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July 29, 2020 – A new study from the University of Helsinki shows that Indigenous territories represent around 45% of all the remaining wilderness areas in the Amazon, comprising an area of three times the surface of Germany. At a time when the Amazon forests face unprecedented pressures, overcoming divergences and aligning the goals of wilderness defenders and Indigenous peoples is paramount to avoid further environmental degradation.

Botanical, ethnoeocological and archaeological research has shown that some of the best-conserved forests in the Amazon have been actively shaped and managed by Indigenous peoples over millennia.

“In our paper we show that supporting Indigenous peoples’ rights is in the interest of the conservation agenda,” says Dr. Álvaro Fernández-Llamazares from the University of Helsinki. “The future of a substantial proportion of the Amazon’s biodiversity depends largely on coordinated action to support and strengthen Indigenous peoples’ rights across the entire region.”

The authors argue that the convergence of the agendas and priorities of both wilderness-centred conservationists and Indigenous peoples is more important than ever, as some of the government in the region have started to trample over commitments towards globally agreed goals on both the environment and Indigenous peoples’ rights.

“There is no doubt that the Amazon is at a crossroads in its social-ecological history,” adds Dr. Fernández-Llamazares. “Rollbacks on environmental protections and Indigenous Peoples rights across the entire region are opening up vast natural areas to new external pressures.”

All these macroeconomic and political forces are being felt in both wilderness areas and Indigenous Peoples territories. However, disputes on whether conserving wilderness should come at the expense of Indigenous peoples rights undermine potential for collaborative conservation.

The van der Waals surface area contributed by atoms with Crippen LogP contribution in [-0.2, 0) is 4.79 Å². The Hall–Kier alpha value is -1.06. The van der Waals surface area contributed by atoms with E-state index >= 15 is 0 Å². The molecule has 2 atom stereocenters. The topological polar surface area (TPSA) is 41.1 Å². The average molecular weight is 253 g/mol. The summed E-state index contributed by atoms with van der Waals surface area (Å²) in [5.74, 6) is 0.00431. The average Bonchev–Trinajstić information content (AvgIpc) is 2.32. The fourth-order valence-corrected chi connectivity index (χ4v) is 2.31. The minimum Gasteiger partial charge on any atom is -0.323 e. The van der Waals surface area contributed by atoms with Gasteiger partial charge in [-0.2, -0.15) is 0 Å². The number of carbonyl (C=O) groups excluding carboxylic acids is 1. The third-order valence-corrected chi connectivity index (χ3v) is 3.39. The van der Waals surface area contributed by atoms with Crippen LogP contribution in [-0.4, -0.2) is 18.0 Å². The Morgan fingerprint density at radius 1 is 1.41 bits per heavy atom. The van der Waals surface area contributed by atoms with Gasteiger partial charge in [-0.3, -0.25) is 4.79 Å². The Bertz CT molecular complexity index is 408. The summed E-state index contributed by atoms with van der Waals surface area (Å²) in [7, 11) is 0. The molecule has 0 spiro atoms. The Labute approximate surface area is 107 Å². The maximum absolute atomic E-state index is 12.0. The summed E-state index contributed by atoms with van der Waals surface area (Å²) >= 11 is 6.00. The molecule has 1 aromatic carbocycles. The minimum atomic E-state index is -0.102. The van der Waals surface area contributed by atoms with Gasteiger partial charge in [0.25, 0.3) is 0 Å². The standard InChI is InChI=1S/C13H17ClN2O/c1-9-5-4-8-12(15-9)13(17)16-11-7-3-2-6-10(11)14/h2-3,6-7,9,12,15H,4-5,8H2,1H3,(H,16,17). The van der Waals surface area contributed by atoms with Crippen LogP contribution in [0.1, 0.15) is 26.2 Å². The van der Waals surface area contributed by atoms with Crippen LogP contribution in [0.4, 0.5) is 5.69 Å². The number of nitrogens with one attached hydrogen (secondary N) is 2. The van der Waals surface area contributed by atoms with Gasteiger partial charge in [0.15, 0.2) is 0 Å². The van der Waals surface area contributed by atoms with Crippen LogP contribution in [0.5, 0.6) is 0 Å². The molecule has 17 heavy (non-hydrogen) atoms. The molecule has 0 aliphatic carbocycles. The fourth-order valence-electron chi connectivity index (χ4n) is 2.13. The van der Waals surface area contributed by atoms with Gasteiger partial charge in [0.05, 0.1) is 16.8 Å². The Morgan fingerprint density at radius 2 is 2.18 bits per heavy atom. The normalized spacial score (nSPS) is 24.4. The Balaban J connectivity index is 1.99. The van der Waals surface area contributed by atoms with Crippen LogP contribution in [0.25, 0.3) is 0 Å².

Min­imal forest loss on Indigenous ter­rit­or­ies across the Amazon

The study underscores the substantial role of Indigenous territories in buffering against deforestation through advanced geospatial analyses based on available satellite data. These lands account for less than 15% of all the forest loss occurring within the Amazon’s last wilderness frontiers. This is largely evidenced throughout the southern rim of the Amazon, where Indigenous territories represent the only islands of biological and cultural diversity in the larger landscape.

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“The concept of wilderness has a contentious history across much of the Global South, as it is based on the assumption that humans have inherently negative impacts on nature,” highlights Prof. Eduardo S. Brondizio, a researcher from Indiana University Bloomington and senior author of the study. 

“Yet, the Amazon is a classic example of how long-term interactions between Indigenous peoples and forests can be linked to positive environmental outcomes. We have known for decades that a significant portion of the region’s supposedly pristine forests are in fact cultural forests,” he notes. “Indigenous peoples, and also other traditional communities, show that it is possible to successfully combine forest conservation, management and agroforestry systems.”

In view of this, the authors call for a more socially inclusive notion of wilderness in order to align the agendas and priorities of both wilderness-focused conservationists and Indigenous peoples against a new wave of frontier expansion.

Ori­ginal art­icle:

Fernández-Llamazares Á, Terraube J, Gavin MC, Pyhälä A, Siani S, Cabeza M, Brondizio ES (2020) Reframing the wilderness concept can bolster collaborative conservation. Trends in Ecology & Evolution 2020. doi: 10.1016/j.tree.2020.06.005